The most serious health hazards in our lives (smoking, excessive fat in the diet, insufficient exercise, driving without a seatbelt, etc.) are typically characterized by under-response – that is, by apathy rather than panic. This is apparently true even where the list of serious hazards is dominated by war, famine, and infectious diseases instead. Considering how many lives are at stake, the enormous difficulty of warning people gets surprisingly little comment. The new risk communication industry that has emerged since the mid-1980s is preoccupied far more with reassuring people; those who seek to warn operate under less trendy labels like “health education.” Apart from the fact that industry has more money for reassurance than government and activists have for sounding the alarm, there is a more fundamental reason for the distortion: Apathy makes intuitive sense to most people. We are not especially surprised, bewildered, or offended when others fail to take a risk seriously enough.
The dominant models of self-protective behavior assume a rational under-response to the risk and aim at correcting the misunderstandings that undergird that response. That is, they try to convince the audience that the magnitude of the risk is high (“X is a killer”); that the probability of the risk’s occurrence and the susceptibility of the audience are high (“X strikes thousands of people each year and is likely to strike you as well”); and that the proposed solution is acceptably effective, easy, and inexpensive (“Here’s what you can do about X”). All these propositions are difficult to convey effectively. People tend to be particularly resistant to the idea that they are at risk. For virtually every hazard, most people judge themselves to be less at risk than the average person: less likely to have a heart attack, less likely to get fired, less likely to become addicted to a drug. This unrealistic optimism permeates our response to risk, and we support it by concocting from the available information a rationale for the conviction that the hazard will pass us by, even if it strikes our neighbors and friends. “This means you” is thus a more difficult message to communicate than “many will die.”
Several newer models of self-protective behavior postulate that different messages are important at different stages of the process. Information about risk magnitude may be most important in making people aware of risks they have never heard of, while information about personal susceptibility may matter more in the transition from awareness to the decision to act. And deciding to act is by no means the same as acting. As advertisers have long known, what makes the difference between procrastination and action isn’t information, but frequent reminders and easy implementation.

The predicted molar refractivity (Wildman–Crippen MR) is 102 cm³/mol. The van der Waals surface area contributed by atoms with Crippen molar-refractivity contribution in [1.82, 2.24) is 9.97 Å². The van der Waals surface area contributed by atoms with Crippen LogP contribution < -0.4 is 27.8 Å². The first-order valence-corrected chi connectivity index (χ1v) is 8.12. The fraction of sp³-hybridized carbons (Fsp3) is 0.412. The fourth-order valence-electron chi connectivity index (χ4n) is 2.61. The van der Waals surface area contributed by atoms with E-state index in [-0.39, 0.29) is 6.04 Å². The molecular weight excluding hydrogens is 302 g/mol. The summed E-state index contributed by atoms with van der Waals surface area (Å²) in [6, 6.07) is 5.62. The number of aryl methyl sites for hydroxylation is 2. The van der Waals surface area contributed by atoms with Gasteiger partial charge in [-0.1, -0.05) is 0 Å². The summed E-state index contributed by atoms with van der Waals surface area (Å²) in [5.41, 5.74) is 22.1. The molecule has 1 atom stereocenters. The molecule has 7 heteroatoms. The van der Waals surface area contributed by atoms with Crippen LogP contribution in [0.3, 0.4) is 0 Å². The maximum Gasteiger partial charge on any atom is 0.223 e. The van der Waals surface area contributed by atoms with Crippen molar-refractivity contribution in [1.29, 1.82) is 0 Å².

In alerting people to risk, social comparison information is often as important as information about the risk itself. Since most people prefer to worry about the same risks as their friends, they are alert and responsive to evidence that a particular hazard is or is not a source of widespread local concern. (The first person in the neighborhood to worry is a coward if the risk turns out to be trivial and a jinx if it turns out to be serious; read lbsen’s An Enemy of the People.) Messages aimed at building the audience’s sense of efficacy may also be effective in motivating action about a risk. Fatalism makes apathy rational; if you are convinced that nothing you can do will help, why bother?
Emotions are also important. Concern, worry, fear, and the like can be products of the cognitive dimensions of risk, but they also exert an independent influence. Even so, many risk communicators forgo appeals to emotion, sometimes out of principled respect for the audience, sometimes out of squeamishness, and sometimes out of a mistaken belief that emotional appeals inevitably backfire. Any appeal can backfire, but the data do not support the widely shared concern that too powerful an emotional appeal, especially a fear appeal, triggers denial and paralysis. Even if the fear-action relationship turns out to be a -shaped curve (that is, even if excessive fear is immobilizing), virtually all efforts to arouse the apathetic are safely on the lefthand side of the curve, where action is directly proportional to the amount of fear the communicator manages to inspire.
In essence, people usually underestimate risks because they would rather believe they are safe, free to live their lives without the twin burdens of feeling vulnerable and feeling obliged to do something about it. Why, then, do people sometimes overestimate risks?
A key can be found in the sorts of hazards whose risk we are most inclined to overestimate. What do nuclear power plants, toxic waste dumps, and pesticide residues – to choose three such hazards at random – have in common? In all three cases, the risk is:
- Coerced rather than voluntary. (In home gardens, where the risk is voluntary, pesticides are typically overused.)
- Industrial rather than natural. (Natural deposits of heavy metals generate far less concern than the same materials in a Superfund site.)
- Dreaded rather than not dreaded. (Cancer, radiation, and waste are all powerful stigmata of dread.)
- Unknowable rather than knowable. (The experts endlessly debate the risk, and only the experts can detect where it is.)